A truck driver who rescued a family of six from a smashed minivan has been named the 30th Goodyear Highway Hero.
Chosen from four finalists, Jason Harte of Rogers, Ark., today accepted the 30th Goodyear North America Highway Hero Award during the Mid-America Trucking Show in Louisville, Ky. He wins $5,000 and other prizes.
The award marks the 30th anniversary of Goodyear’s program, which honors professional truck drivers who put themselves in harm’s way to help others.
View an artist’s video reenactment of the incident as Harte describes the event in his own words.
Harte, who works for Missoula, Mont.-based Sammons Trucking, was driving on an interstate last July when he saw a speeding pickup truck push a minivan off the road and slam into another car, pushing it to the highway median.
Bystanders helped the car’s driver while Harte approached the van. He saw a man and woman holding a 6-month-old baby and frantically trying to get out of the vehicle. Harte also noticed that three other children were trapped in the van. He dialed 911, helped the man, woman and baby out of the van, and then rescued the most accessible of the three other children.
Harte, a former paramedic, worked with other bystanders to open the van’s back hatch and performed first aid on the child, then pulled her out through the door. He pulled apart seats and cut seatbelts to rescue the remaining child.
Harte helped rescue crews tend to the victims’ injuries – which ranged from broken legs to internal bleeding – until ambulances arrives.
“Jason’s decision to offer assistance is a powerful example of the selflessness exhibited by professional truck drivers,” said Gary Medalis, marketing director for Goodyear Commercial Tire Systems. “Because of his actions, lives, in all probability, were saved. For this, Jason has earned the right to be called a hero.”
As the 30th Goodyear Highway Hero Award winner, Harte receives a special Highway Hero ring, a $5,000 cash prize and other items.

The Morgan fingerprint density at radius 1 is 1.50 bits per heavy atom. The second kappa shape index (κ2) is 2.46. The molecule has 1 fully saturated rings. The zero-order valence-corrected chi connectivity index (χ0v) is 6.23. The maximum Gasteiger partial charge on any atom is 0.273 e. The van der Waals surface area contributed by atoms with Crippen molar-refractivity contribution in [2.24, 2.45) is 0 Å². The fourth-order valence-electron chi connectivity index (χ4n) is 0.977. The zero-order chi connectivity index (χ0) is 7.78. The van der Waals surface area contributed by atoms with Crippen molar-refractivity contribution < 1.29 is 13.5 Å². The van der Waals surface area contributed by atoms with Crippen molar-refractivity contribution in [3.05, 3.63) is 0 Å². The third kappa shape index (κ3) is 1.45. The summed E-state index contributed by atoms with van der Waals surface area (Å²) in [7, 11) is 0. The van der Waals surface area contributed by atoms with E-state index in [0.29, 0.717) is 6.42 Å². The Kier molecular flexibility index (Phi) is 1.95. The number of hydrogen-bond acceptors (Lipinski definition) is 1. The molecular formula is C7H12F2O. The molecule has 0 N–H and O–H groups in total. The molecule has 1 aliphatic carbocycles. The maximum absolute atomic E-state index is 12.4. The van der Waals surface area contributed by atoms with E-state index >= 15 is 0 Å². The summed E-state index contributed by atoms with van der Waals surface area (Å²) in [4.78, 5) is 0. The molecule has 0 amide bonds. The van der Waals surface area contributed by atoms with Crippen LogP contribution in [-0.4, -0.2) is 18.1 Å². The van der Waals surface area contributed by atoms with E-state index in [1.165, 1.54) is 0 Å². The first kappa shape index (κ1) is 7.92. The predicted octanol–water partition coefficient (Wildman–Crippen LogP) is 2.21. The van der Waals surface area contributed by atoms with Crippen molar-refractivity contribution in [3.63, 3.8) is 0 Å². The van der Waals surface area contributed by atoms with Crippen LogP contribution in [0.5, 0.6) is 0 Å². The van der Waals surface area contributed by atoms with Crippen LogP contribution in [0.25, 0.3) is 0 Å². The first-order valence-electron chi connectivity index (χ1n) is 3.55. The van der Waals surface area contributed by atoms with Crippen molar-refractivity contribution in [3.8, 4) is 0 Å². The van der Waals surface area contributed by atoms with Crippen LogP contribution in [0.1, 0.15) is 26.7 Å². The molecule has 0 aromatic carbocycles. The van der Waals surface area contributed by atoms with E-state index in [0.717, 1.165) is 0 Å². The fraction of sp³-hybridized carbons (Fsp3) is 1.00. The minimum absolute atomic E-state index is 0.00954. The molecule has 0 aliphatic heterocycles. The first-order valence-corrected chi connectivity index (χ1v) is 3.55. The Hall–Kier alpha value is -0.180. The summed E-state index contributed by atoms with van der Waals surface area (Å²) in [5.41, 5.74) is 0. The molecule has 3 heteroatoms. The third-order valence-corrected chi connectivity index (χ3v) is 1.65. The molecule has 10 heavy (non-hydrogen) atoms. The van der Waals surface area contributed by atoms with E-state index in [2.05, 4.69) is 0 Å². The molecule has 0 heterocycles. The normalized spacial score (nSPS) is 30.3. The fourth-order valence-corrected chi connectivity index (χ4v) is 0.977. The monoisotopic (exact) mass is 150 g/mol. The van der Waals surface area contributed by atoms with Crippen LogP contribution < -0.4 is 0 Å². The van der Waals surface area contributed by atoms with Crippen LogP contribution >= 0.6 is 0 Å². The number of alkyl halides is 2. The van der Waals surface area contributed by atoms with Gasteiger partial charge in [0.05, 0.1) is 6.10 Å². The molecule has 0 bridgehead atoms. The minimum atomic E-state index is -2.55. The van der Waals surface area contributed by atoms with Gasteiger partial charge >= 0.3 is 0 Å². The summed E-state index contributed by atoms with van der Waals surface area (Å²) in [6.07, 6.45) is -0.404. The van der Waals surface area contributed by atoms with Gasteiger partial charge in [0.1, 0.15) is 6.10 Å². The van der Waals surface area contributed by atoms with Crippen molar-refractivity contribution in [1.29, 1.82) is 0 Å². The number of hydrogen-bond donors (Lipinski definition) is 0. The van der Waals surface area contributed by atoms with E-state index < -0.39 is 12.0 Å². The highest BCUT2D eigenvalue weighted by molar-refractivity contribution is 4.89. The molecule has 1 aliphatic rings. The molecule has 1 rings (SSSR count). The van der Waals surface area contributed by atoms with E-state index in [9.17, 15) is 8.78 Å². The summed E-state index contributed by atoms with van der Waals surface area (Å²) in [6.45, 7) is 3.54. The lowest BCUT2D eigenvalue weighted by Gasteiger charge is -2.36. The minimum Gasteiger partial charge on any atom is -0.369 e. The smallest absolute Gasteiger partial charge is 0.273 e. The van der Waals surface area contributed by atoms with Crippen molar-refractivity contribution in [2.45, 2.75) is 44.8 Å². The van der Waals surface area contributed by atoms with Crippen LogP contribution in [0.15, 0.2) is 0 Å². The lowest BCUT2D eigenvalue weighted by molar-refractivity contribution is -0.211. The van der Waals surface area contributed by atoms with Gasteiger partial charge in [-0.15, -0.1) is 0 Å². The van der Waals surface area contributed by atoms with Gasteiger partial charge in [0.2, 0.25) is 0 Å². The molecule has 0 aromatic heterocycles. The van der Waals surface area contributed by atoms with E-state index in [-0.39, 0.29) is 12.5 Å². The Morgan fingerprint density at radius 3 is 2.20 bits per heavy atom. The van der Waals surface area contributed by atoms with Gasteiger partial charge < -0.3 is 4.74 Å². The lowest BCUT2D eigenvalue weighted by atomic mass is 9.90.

Other Highway Hero finalists include:
Christopher Burgess, an independent truck driver from Ravenna, Ohio. After picking up 15 tons of sand, Burgess was driving a truck down a steep hill in Akron, Ohio, when its brakes failed. Fighting to keep the truck under control, Burgess waved his arms and honked the vehicle’s horn while it sped down the hill toward a busy intersection at an estimated 50 miles per hour. He maneuvered the truck between two buildings full of people and steered toward bushes and trees at the rear of the property, behind which was a river bank. The truck hit a tree and dropped into the river below. Burgess died in the accident.
Chad Dickey of Wadena, Minn., who drives for Tony’s Transfer. Dickey was driving near Chattanooga, Tenn., when he came across vehicle debris, including a fuel tank, scattered across the highway.
Dickey stopped his truck, grabbed his flashlight, and went to investigate. He spotted some tracks on the pavement and followed them to a nearby ditch, where he found the remains of an 18-wheeler, including the exposed driver’s seat to which Lewis Boyd, another truck driver, was still strapped.
Boyd had suffered a massive gash in his leg and was passing in and out of consciousness due to rapid blood loss. Dickey applied a tourniquet to Boyd’s leg for 30 minutes while keeping him alert until rescue personnel arrived. They airlifted Boyd to a local hospital, where he spent more than a month recovering from his injuries.
David Williams of Angier, N.C., who drives for Schneider National. While driving on an interstate in Wilmington, N.C., he spotted a disabled car ahead of him. It was raining heavily, and the car had spun around, facing oncoming traffic. Williams stopped his truck and raced to the car. He placed safety cones around the car and began directing traffic away from it.
Suddenly, Williams noticed a pickup truck approaching at high speed. He jumped out of the way to avoid being crushed by the pickup, which slammed into the back of his rig and burst into flames. The pickup’s driver escaped while Williams pulled the truck’s passenger out of the burning vehicle. He then helped extinguish the flames that had engulfed the pickup.
“Each of these finalists is a hero in his own right,” said Medalis. “Each took action without regard to his personal safety and saved other people’s lives. We are honored to recognize these selfless professionals for their acts of courage and compassion.”
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